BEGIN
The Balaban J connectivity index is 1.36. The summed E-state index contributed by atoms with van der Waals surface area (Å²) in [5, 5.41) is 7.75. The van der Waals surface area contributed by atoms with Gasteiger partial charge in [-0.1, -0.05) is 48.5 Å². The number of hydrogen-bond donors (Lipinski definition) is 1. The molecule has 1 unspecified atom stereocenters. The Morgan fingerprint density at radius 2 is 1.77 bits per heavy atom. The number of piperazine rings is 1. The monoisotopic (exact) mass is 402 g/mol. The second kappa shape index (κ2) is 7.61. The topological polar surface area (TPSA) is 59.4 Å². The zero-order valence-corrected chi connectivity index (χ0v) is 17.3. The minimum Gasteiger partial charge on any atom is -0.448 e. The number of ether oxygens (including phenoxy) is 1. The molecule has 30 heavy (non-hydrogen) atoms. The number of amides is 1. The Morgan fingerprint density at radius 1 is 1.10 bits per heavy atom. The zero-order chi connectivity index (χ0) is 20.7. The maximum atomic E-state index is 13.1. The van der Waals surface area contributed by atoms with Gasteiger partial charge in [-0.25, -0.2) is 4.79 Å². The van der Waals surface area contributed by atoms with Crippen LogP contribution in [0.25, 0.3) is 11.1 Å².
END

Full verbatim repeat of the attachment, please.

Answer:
The Balaban J connectivity index is 1.36. The summed E-state index contributed by atoms with van der Waals surface area (Å²) in [5, 5.41) is 7.75. The van der Waals surface area contributed by atoms with Gasteiger partial charge in [-0.1, -0.05) is 48.5 Å². The number of hydrogen-bond donors (Lipinski definition) is 1. The molecule has 1 unspecified atom stereocenters. The Morgan fingerprint density at radius 2 is 1.77 bits per heavy atom. The number of piperazine rings is 1. The monoisotopic (exact) mass is 402 g/mol. The second kappa shape index (κ2) is 7.61. The topological polar surface area (TPSA) is 59.4 Å². The zero-order valence-corrected chi connectivity index (χ0v) is 17.3. The minimum Gasteiger partial charge on any atom is -0.448 e. The number of ether oxygens (including phenoxy) is 1. The molecule has 30 heavy (non-hydrogen) atoms. The number of amides is 1. The Morgan fingerprint density at radius 1 is 1.10 bits per heavy atom. The zero-order chi connectivity index (χ0) is 20.7. The maximum atomic E-state index is 13.1. The van der Waals surface area contributed by atoms with Gasteiger partial charge in [-0.25, -0.2) is 4.79 Å². The van der Waals surface area contributed by atoms with Crippen LogP contribution in [0.25, 0.3) is 11.1 Å².